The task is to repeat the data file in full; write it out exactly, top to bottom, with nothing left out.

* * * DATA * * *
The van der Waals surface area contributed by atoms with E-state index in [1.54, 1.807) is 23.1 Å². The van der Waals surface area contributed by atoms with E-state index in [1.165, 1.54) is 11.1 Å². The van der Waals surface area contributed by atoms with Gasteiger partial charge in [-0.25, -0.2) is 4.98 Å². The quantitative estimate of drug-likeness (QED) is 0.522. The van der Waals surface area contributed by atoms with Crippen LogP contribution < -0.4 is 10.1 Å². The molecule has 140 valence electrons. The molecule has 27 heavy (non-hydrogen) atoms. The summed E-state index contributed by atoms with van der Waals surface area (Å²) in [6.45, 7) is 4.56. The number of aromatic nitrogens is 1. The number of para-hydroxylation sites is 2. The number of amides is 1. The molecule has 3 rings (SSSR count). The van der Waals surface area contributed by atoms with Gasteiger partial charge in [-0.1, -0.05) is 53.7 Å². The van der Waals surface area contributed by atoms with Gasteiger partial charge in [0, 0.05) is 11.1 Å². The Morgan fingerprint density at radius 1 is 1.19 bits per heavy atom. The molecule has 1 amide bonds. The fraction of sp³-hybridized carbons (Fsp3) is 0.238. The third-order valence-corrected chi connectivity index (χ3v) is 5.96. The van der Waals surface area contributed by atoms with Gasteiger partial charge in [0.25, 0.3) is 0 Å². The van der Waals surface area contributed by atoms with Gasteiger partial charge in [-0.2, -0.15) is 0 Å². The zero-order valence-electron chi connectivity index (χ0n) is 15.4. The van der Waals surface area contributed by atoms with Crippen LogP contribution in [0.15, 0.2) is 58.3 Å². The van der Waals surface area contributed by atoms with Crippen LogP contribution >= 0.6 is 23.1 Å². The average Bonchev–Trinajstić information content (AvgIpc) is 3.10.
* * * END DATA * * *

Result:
The van der Waals surface area contributed by atoms with E-state index in [1.54, 1.807) is 23.1 Å². The van der Waals surface area contributed by atoms with E-state index in [1.165, 1.54) is 11.1 Å². The van der Waals surface area contributed by atoms with Gasteiger partial charge in [-0.25, -0.2) is 4.98 Å². The quantitative estimate of drug-likeness (QED) is 0.522. The van der Waals surface area contributed by atoms with Crippen LogP contribution < -0.4 is 10.1 Å². The molecule has 140 valence electrons. The molecule has 27 heavy (non-hydrogen) atoms. The summed E-state index contributed by atoms with van der Waals surface area (Å²) in [6.45, 7) is 4.56. The number of aromatic nitrogens is 1. The number of para-hydroxylation sites is 2. The number of amides is 1. The molecule has 3 rings (SSSR count). The van der Waals surface area contributed by atoms with Gasteiger partial charge in [-0.1, -0.05) is 53.7 Å². The van der Waals surface area contributed by atoms with Gasteiger partial charge in [0, 0.05) is 11.1 Å². The Morgan fingerprint density at radius 1 is 1.19 bits per heavy atom. The molecule has 1 amide bonds. The fraction of sp³-hybridized carbons (Fsp3) is 0.238. The third-order valence-corrected chi connectivity index (χ3v) is 5.96. The van der Waals surface area contributed by atoms with Gasteiger partial charge in [0.25, 0.3) is 0 Å². The van der Waals surface area contributed by atoms with Gasteiger partial charge in [-0.2, -0.15) is 0 Å². The zero-order valence-electron chi connectivity index (χ0n) is 15.4. The van der Waals surface area contributed by atoms with Crippen LogP contribution in [0.15, 0.2) is 58.3 Å². The van der Waals surface area contributed by atoms with Crippen LogP contribution >= 0.6 is 23.1 Å². The average Bonchev–Trinajstić information content (AvgIpc) is 3.10.